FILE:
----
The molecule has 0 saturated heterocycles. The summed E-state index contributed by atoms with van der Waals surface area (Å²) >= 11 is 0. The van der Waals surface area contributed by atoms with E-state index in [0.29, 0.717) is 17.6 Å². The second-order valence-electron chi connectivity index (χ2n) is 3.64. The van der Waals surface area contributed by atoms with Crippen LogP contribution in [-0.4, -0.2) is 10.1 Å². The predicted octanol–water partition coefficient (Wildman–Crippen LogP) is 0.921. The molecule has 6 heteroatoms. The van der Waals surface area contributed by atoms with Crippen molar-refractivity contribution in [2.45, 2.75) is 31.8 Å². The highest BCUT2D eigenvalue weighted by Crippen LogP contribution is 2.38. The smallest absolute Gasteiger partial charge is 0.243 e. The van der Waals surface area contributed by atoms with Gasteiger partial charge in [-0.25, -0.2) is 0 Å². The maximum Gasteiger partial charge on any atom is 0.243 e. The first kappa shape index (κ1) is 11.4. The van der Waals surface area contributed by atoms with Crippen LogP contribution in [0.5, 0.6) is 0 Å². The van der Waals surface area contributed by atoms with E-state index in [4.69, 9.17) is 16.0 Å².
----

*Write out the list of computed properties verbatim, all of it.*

The molecule has 0 saturated heterocycles. The summed E-state index contributed by atoms with van der Waals surface area (Å²) >= 11 is 0. The van der Waals surface area contributed by atoms with E-state index in [0.29, 0.717) is 17.6 Å². The second-order valence-electron chi connectivity index (χ2n) is 3.64. The van der Waals surface area contributed by atoms with Crippen LogP contribution in [-0.4, -0.2) is 10.1 Å². The predicted octanol–water partition coefficient (Wildman–Crippen LogP) is 0.921. The molecule has 6 heteroatoms. The van der Waals surface area contributed by atoms with Crippen molar-refractivity contribution in [2.45, 2.75) is 31.8 Å². The highest BCUT2D eigenvalue weighted by Crippen LogP contribution is 2.38. The smallest absolute Gasteiger partial charge is 0.243 e. The van der Waals surface area contributed by atoms with Gasteiger partial charge in [-0.25, -0.2) is 0 Å². The maximum Gasteiger partial charge on any atom is 0.243 e. The first kappa shape index (κ1) is 11.4. The van der Waals surface area contributed by atoms with Crippen LogP contribution in [0.5, 0.6) is 0 Å². The van der Waals surface area contributed by atoms with E-state index in [4.69, 9.17) is 16.0 Å².